Patents

Some Schools Welcoming Patent Firm, Others Wary 55

Posted by Soulskill
from the and-by-firm-i-mean-troll dept.
theodp writes "Intellectual Ventures (IV) will be setting up shop at the top of a Four Seasons this week as Headline Sponsor of the Ready to Commercialize 2008 conference hosted by the University of Texas at Austin. It's the patent firm's 100th university deal, though some, such as Professor Michael Heller at Columbia University, warn against such deals. '... their individual profit comes at the cost of the public ability to innovate. The university's larger mission is to serve the public interest, and some of these deals work against that public interest.' It's a follow-up to the conference IV sponsored last summer for technology transfer professionals entrusted with commercializing their universities' intellectual property, and should help IV, a friend of Microsoft, snag even more exclusive deals (PDF)."
Image

The Walking House 304 Screenshot-sm

Posted by samzenpus
from the baba-yaga-eat-your-heart-out dept.
What is 10' tall, has six hydraulic legs, and is powered by the wind and solar panels? The prototype pod house built by art collective N55 in Copenhagen, Denmark. With the help of MIT, N55 built the pod over a two-year period at a cost of £30,000. Designers say it provides a solution to the problem of rising water levels as the house can simply walk away from floods. One of the designers says, "This house is not just for travellers but also for anyone interested in a more general way of nomadic living." It won't be long now until the Japanese make Howl's Moving Castle.
Earth

Huge Arctic Ice Shelf Breaks Off 736

Posted by samzenpus
from the getting-warmer dept.
knarfling writes "CNN is reporting that a chunk of ice shelf nearly the size of Manhattan has broken away from Ellesmere Island in Canada's northern Arctic. Just last month 21 square miles of ice broke free from the Markham Ice Shelf. Scientists are saying that Ellesmere Island has now lost more than 10 times the ice that was predicted earlier this summer. How long before the fabled Northwest Passage is a reality?"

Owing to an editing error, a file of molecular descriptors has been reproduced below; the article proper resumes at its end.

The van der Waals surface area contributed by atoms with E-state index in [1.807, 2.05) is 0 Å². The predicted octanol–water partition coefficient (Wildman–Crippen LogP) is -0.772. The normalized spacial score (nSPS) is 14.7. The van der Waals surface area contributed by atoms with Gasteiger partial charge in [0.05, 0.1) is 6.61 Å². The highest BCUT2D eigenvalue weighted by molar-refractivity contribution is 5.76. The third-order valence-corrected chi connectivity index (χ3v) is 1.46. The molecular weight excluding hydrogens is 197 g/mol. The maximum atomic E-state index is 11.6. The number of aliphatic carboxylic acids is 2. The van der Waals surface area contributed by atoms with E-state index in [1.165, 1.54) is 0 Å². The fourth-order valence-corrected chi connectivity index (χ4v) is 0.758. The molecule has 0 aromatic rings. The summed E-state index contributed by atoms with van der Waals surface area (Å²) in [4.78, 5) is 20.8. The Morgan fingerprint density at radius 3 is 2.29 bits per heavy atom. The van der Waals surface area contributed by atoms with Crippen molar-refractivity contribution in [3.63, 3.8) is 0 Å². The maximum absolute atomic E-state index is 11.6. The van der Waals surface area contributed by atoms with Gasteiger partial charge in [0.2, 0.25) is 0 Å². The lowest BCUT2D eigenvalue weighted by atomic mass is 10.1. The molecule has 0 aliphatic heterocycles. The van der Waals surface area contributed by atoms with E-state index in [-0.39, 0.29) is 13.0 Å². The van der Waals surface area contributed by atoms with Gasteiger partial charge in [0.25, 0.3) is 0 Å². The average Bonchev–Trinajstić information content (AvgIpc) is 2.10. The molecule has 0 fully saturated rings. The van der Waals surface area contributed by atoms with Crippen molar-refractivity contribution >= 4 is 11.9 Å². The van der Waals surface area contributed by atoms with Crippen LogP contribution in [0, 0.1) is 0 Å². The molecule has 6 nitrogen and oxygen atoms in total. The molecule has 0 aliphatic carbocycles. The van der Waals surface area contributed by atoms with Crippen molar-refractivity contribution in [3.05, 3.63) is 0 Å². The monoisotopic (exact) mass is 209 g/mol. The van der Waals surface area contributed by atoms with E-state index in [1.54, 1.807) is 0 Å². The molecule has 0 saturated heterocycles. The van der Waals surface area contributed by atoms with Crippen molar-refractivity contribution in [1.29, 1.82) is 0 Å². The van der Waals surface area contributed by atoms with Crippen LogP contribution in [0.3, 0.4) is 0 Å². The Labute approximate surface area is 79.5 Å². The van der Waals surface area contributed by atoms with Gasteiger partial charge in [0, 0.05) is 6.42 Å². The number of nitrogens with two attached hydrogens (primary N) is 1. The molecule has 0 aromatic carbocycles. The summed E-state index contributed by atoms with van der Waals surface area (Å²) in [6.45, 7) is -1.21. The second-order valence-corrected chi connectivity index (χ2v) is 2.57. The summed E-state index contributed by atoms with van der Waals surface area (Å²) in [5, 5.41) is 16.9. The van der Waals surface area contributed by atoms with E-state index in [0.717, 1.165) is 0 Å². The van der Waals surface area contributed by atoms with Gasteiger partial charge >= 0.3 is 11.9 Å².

Announcements

+ - Perfect Sphere: Scientists redefine 1kg standard->

Submitted by zam_Zamorano
zam_Zamorano (666) writes "Scientists from Australia's CSIRO and National Measurement Institute have created a perfect silicon sphere that will replace the 120 year old international standard for the mass of one kilogram, held by the International Bureau of Weights and Measurement in Paris. For several years the world body for weights and measurements has followed several attempts to redefine the kilogram, one of which was the CSIRO and NMI's Avogadro Project. Avogadro sought to bring together enough atoms of a single substance to redefine the kilogram. They created a perfect sphere from a single isotope: silicon 28, with the help of a Russian uranium enrichment plant that was converted to enrich the relatively cheap and well understood silicon, which was a suitable substance as a single crystal of the right size can be grown and its atomic structure is extremely uniform. To achieve the perfect and faultless surface, a technique not unlike the practice Sir Isaac Newtown used to polish the first mirrors was used. Two sphere's were produced, each with out-of-roundness figures of about 63nm and 70nm, or 63 and 70 millionths of a millimeter respectively, at a cost of 2.5 million dollars. One of the key scientists working on Avogadro, Achim Leistner, had this to say: "The kilogram is the only primary standard of the seven other standards that is not based on a natural constant in nature — in other words it is purely by definition...every other of the SI units will almost automatically get an upgrade because we will know more precisely what the kilogram is...the opportunity to work on such a prestigious but important project that will affect not just the kilogram but every other science and every other measurement is something even I can't get my head around properly.""